• Would you track their progress on days spent?

  • Would you have them work separately so that we get more things typed - or together to try to solve problems?

  • And in the language of Cynefin - you cannot use best practices on complex problems. By definition, there are no best practices in a domain where novel and innovation is needed.

Much of traditional management comes from the Age of mass production - this where Taylor and Ford flourished. We built organizations as we built machines and tried to get each component (department) to execute as fast as possible.

That is great (or - check out the origins or Taylor and Gannts ideas?) - if you want to produce many things fast. But if you want to discover what to build and create a single instance of the solution - you should probably organize a bit different.

Allowing the team to discover and learn as fast as possible. Support them to be autonomous and free to do this discovery better.

From functions to value streams

The last shift in mindset is one of organizational paradigm - agile will promote a shift towards a product mindset. Much of the agile literature and thinking is geared towards product thinking.

In my experience, this is particularly challenging to grasp and understand, in organizations that have been project-driven on top of a functionally structured organization. One where you will find a “business”, an IT department and a separate operations department. Or even a development and testing department.

In organizations like that the way to get “anything” done is through projects. I’ve written before about my mental breakdown about the strange reasoning here, but from my point of view and experience, a project is basically a hack. Value is created, with the cooperation of all the departments, but since they are not built to cooperate or share goals, we pull people from all of the departments and create a temporary organization that can deliver that value.

In organizations like these, the notion of organization around a product can feel very apart. Product is not a concept that fits in the thinking of the organization, its department, and processes.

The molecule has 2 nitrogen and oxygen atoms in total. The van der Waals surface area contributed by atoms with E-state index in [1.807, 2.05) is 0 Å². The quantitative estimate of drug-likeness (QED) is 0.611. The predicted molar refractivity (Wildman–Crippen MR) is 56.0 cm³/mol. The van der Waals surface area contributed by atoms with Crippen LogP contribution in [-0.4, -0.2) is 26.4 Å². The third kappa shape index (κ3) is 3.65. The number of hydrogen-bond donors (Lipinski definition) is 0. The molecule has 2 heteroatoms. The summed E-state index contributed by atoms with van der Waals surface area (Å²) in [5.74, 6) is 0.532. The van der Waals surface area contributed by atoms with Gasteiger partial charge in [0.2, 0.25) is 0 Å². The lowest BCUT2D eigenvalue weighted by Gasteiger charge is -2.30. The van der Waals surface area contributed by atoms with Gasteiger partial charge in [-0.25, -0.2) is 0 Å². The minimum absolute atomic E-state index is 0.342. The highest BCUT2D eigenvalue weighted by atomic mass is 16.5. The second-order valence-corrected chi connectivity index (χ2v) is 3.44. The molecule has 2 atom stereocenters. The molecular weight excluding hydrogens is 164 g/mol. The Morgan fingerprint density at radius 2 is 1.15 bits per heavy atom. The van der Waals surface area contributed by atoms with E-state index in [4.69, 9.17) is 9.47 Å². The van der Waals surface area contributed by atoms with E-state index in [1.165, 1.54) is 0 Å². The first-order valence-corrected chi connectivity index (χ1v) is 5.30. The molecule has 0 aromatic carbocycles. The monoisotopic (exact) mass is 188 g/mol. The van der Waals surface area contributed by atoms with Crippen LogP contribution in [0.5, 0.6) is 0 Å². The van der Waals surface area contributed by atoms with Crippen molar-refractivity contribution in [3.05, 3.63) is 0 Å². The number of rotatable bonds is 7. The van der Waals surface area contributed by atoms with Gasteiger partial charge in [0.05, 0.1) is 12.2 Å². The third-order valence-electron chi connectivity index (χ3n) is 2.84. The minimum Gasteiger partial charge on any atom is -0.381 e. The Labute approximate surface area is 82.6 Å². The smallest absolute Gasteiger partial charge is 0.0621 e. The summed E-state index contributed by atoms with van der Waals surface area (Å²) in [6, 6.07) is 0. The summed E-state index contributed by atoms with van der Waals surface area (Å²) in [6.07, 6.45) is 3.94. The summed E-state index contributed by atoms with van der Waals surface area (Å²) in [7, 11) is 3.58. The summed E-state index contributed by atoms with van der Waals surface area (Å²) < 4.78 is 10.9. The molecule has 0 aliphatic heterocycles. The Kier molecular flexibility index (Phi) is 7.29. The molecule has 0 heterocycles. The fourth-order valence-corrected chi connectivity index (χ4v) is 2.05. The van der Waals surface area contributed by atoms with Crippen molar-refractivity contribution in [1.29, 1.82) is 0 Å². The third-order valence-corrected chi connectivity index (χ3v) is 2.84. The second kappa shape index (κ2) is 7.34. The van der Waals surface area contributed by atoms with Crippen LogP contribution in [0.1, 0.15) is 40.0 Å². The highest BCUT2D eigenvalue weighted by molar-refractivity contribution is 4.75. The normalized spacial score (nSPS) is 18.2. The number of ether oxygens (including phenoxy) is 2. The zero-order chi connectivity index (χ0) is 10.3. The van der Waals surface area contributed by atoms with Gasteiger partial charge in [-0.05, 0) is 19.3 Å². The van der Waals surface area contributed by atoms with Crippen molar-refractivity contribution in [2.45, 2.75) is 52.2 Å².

Instead of product we could organize around a value stream, that is; “Value streams are artifacts within business architecture that allow a business to specify the value proposition derived by an external (e.g., customer) or internal stakeholder from an organization.”

While this might be easier to grasp, for a functional oriented/project-driven organization - I’ve noticed that finding, identifying the value streams can be very tricky and often lead to value streams that cut across many departments and or team. Much like a project needs to do to deliver value.

This will, of course, challenge the current structures quite a lot and might lead to new, supporting teams coming into need. Like an operations department that now has the goal of enabling the cross-functional value streams teams.

But that change is just the start because if we organize around the value stream or product, we very soon will see the need to track value, cost and other key metrics - for that value stream (or product). Typically we have, up to now, not tracked metrics like that. Departments (like IT or sales for example) often have their metrics, that cuts across all products that we sell.

Conclusion

The purpose of agile transformations is a transformation, a change of the current ways - to better support the flow of value.

The goal is not agile - the goal is to improve.

The shifts in mindset that I’ve listed are things that I’ve discovered often holds this transformation to something better back. As I wrote in the beginning; if these shifts can be accomplished or even started, half the agile journey is already done.


If you liked this post ... here's more for you:


Published by Marcus Hammarberg on Last updated